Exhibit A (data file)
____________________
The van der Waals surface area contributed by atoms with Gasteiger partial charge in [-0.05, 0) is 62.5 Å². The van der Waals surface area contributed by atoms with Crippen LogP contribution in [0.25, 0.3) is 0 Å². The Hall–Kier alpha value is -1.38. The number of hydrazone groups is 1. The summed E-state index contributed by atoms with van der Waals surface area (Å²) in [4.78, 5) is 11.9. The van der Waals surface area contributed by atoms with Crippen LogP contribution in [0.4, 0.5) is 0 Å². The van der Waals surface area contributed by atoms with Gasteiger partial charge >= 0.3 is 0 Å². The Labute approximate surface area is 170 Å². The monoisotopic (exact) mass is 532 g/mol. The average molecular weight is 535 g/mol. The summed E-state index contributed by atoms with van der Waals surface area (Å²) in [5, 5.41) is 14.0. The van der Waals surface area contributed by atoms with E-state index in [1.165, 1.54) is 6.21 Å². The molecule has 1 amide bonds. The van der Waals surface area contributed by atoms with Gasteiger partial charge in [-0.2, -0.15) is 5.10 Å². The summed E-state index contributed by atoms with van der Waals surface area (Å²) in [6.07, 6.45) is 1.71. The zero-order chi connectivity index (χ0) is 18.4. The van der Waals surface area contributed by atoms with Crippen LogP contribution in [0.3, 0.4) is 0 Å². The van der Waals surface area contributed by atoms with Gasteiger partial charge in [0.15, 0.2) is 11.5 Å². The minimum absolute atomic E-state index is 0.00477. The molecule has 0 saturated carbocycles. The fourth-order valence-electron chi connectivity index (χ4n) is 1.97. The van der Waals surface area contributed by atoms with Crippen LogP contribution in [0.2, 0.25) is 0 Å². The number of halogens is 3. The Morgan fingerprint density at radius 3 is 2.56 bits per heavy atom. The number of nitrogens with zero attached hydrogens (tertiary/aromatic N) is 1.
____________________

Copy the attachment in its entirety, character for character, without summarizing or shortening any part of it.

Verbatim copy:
The van der Waals surface area contributed by atoms with Gasteiger partial charge in [-0.05, 0) is 62.5 Å². The van der Waals surface area contributed by atoms with Crippen LogP contribution in [0.25, 0.3) is 0 Å². The Hall–Kier alpha value is -1.38. The number of hydrazone groups is 1. The summed E-state index contributed by atoms with van der Waals surface area (Å²) in [4.78, 5) is 11.9. The van der Waals surface area contributed by atoms with Crippen LogP contribution in [0.4, 0.5) is 0 Å². The van der Waals surface area contributed by atoms with Gasteiger partial charge >= 0.3 is 0 Å². The Labute approximate surface area is 170 Å². The monoisotopic (exact) mass is 532 g/mol. The average molecular weight is 535 g/mol. The summed E-state index contributed by atoms with van der Waals surface area (Å²) in [5, 5.41) is 14.0. The van der Waals surface area contributed by atoms with E-state index in [1.165, 1.54) is 6.21 Å². The molecule has 1 amide bonds. The van der Waals surface area contributed by atoms with Gasteiger partial charge in [-0.2, -0.15) is 5.10 Å². The summed E-state index contributed by atoms with van der Waals surface area (Å²) in [6.07, 6.45) is 1.71. The zero-order chi connectivity index (χ0) is 18.4. The van der Waals surface area contributed by atoms with Crippen LogP contribution in [0.3, 0.4) is 0 Å². The van der Waals surface area contributed by atoms with Gasteiger partial charge in [0.15, 0.2) is 11.5 Å². The minimum absolute atomic E-state index is 0.00477. The molecule has 0 saturated carbocycles. The fourth-order valence-electron chi connectivity index (χ4n) is 1.97. The van der Waals surface area contributed by atoms with Crippen LogP contribution in [0.2, 0.25) is 0 Å². The number of halogens is 3. The Morgan fingerprint density at radius 3 is 2.56 bits per heavy atom. The number of nitrogens with zero attached hydrogens (tertiary/aromatic N) is 1.